Earlier in 2021, NASA commemorated Hubble's 31st birthday by releasing a previously unseen image of the dangerously unstable star AG Carinae. According to a recent blog post on NASA's official website, researchers have taken another look at the star to give distinct views from 2020 and 2014, revealing an unusual glimpse into the last gasps of a dying star.

Because of the brightness of its hot and blue light, NASA designated AG Carinae as a Luminous Blue Variable. Such stars are rare because only a small number of them develop to be so huge.

AG Carinae erupted with a shell of gas and dust in the photo. NASA went into great depth about the events surrounding the star.

NASA noted in the photo above that the red shell is caused by ionized hydrogen and nitrogen emissions. The dust that sparkles around the core and is reflected by starlight is depicted in the second shot with a blue ring.

The nebula as a whole is around five light-years wide, which is the distance between the Sun and the next nearest star, Proxima Centauri.

According to NASA, the nebula's circular formation is caused by a galactic tug-of-war between AG Carinae's gravity and radiation, which will continue until the star reaches a stable condition.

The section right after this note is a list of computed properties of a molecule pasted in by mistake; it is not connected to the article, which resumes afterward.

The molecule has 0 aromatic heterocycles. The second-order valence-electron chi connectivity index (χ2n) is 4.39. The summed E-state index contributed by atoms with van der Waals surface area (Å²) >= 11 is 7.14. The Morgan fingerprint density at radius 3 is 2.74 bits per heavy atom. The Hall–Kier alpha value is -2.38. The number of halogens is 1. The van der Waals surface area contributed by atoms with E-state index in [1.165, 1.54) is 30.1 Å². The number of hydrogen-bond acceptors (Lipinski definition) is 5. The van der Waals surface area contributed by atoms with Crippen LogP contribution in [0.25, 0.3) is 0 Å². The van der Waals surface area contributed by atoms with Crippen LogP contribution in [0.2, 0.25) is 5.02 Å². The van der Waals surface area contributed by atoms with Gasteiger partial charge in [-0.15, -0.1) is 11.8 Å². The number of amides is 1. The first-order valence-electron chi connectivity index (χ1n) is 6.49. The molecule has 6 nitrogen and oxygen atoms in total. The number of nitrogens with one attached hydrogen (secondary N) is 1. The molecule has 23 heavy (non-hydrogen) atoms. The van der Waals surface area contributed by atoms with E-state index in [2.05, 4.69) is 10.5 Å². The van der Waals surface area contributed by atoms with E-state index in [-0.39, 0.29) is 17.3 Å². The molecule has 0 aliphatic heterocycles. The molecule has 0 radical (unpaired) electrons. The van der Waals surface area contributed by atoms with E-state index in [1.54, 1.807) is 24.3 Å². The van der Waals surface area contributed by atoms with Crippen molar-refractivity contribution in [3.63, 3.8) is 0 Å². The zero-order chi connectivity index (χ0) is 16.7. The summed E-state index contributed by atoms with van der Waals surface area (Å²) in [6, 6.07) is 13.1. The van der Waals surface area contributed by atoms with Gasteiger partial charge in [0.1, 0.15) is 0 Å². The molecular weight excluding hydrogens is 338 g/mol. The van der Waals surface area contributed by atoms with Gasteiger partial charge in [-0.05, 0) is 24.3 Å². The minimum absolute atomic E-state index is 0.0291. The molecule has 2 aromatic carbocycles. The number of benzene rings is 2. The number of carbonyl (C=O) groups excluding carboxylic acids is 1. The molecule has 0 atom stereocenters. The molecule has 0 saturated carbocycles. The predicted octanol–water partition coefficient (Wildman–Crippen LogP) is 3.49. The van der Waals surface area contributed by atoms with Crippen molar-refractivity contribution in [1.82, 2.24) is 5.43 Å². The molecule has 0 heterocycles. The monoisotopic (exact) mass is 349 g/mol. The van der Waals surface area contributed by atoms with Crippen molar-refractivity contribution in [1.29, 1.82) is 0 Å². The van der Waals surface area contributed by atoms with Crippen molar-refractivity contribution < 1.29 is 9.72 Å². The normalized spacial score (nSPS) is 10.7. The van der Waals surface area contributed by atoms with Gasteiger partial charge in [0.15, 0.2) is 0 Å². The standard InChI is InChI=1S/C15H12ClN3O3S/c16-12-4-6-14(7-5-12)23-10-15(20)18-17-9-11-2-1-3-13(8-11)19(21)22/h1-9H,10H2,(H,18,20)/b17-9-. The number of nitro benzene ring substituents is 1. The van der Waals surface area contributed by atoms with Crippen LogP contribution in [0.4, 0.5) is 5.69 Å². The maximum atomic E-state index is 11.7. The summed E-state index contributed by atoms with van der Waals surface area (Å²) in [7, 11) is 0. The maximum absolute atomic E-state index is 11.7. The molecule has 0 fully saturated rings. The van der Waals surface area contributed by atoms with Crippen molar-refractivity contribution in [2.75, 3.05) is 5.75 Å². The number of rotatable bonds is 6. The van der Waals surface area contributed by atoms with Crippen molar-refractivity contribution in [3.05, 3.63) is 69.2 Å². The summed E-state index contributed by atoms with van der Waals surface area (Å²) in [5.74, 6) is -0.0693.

Gravity pushes neighboring stellar material inward as the star loses radiation. This causes the star to heat up, causing the energy to be ejected explosively, resulting in the beautiful rings. There are no other stars in the region between AG Carinae and its outer rings. During the explosion, all of the stuff in between is neatly evacuated.

The nebula ring around AG Carinae is not exactly spherical. Astronomers believe that intense star winds altered the shape of the object during an explosion.

The Hubble Telescope measurements of the star in 2020 and 2014 were used to examine and explain the astronomical event. The image was collected with Hubble's Wide Field Planetary Camera 2, which was installed in 1994.

Despite being several decades old, Hubble continues to make some unique and interesting space discoveries.

The James Webb Telescope, Hubble's successor, is 100 times more powerful and has a far larger mirror than Hubble.

NASA announced on Sept. 8 that the James Webb Space Telescope will now launch on Dec. 18, 2021. After Webb successfully passed a rigorous testing program, the agency announced a new target launch date.